Paul Silcock, landlord of the Gardeners Arms, on changing times since the pandemic
This article first appeared in the August-September 2022 edition of Oxford Drinker magazine
It’s been two years since his column has appeared in print, well, I think it’s been two years, time has been weird hasn’t it? How have you been? So what’s changed in the world of pubs in the last two years?
Everything and nothing, it would seem. I’ll try and clarify that a bit for you. What I mean is that while we are still a pub, doing the pub-like things of serving beer, cooking food and offering a social scene for our customers, we no longer do bar service, which has had some expected and unexpected effects.
The biggest expected change? The grumblings of a certain type of customer who cannot fathom this idea of sitting down and having a beer brought to you. That somehow the pub-going experience is brought low and moribund by not being able to pick up the pint glass from the bar yourself.
Oddly, this isn’t usually from the more traditional pub-goer either. It tends to be twenty somethings that do the most complaining. Maybe they just think they’ve got more energy and don’t feel in need of as much of a sit down as the rest of us? Generally everyone else has rather embraced the change. I always hated standing in a queue behind someone who has just spent five minutes waiting to get to the bar, only to have no idea what they would like to drink. I don’t want to be mean, but you’ve had five minutes to make up your mind! If you don’t know what you’d like to order by now, tough — go to the back of the queue and let people who do know what they want get their order in.
As a landlord you do get called a host of unflattering names during your career, but I think the majority of insults have come since the introduction of table service. Honestly, I thought I had a pretty wide and deep expletive library before, but I’ve learnt some new ones in the last few months from people who just cannot wrap their heads around something that everyone in Europe has grasped for years. They also feel a need to wave their hand about as they leave, which I have no idea about.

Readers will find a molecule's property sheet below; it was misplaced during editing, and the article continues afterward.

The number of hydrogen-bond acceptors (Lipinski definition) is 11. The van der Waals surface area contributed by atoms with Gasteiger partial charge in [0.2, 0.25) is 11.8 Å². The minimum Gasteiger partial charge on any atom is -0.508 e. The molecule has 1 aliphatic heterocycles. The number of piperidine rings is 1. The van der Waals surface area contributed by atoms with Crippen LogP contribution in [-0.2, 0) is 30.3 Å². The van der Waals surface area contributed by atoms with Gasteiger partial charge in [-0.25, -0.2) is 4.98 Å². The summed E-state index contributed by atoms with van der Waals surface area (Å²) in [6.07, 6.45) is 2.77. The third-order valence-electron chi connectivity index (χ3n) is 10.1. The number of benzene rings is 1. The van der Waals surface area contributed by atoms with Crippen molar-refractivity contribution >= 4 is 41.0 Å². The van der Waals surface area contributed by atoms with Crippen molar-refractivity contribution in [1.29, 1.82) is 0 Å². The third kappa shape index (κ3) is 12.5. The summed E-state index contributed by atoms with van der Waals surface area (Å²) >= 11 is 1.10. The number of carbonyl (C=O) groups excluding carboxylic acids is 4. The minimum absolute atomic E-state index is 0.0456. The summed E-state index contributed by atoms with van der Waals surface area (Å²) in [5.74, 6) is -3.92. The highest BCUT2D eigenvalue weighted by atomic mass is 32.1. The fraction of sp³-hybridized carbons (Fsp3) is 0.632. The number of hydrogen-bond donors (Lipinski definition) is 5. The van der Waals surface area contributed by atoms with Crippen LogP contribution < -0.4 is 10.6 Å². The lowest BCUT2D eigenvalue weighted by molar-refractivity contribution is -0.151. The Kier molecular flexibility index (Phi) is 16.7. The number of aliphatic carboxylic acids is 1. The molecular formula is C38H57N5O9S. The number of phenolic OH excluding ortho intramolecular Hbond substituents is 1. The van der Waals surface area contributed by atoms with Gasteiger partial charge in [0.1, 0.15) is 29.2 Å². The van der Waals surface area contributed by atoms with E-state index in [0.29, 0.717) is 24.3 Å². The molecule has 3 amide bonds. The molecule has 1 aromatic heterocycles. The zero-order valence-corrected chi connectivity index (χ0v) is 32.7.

The biggest unexpected change? A definite decline in cask ale sales. I don’t know if this is due to an actual shift in drinking trends, if keg has become much more popular during lockdown (and it’s entirely possible that craft beer clubs really did boost people’s appreciation of this style of brewing). Personally, I think cask ale drinkers choose not by brewery, not by ABV or original gravity, not even by style of beer, but by pump clip. I long suspected this, beers with the most eye catching pump clip, an amusing pun based image say, or just a good picture of a dog would always be strong sellers (Seriously, beers with dogs on the pump clips sold well).
The true upshot of this though is that I used to be able to comfortably keep four different cask ales at all times, and not have to ever worry about any of the beer turning because we’d sell it quickly enough to always keep it in good condition. But now I’m down to just two cask ales, and I can’t really see that changing in the foreseeable future given what the till tells me about sales figures.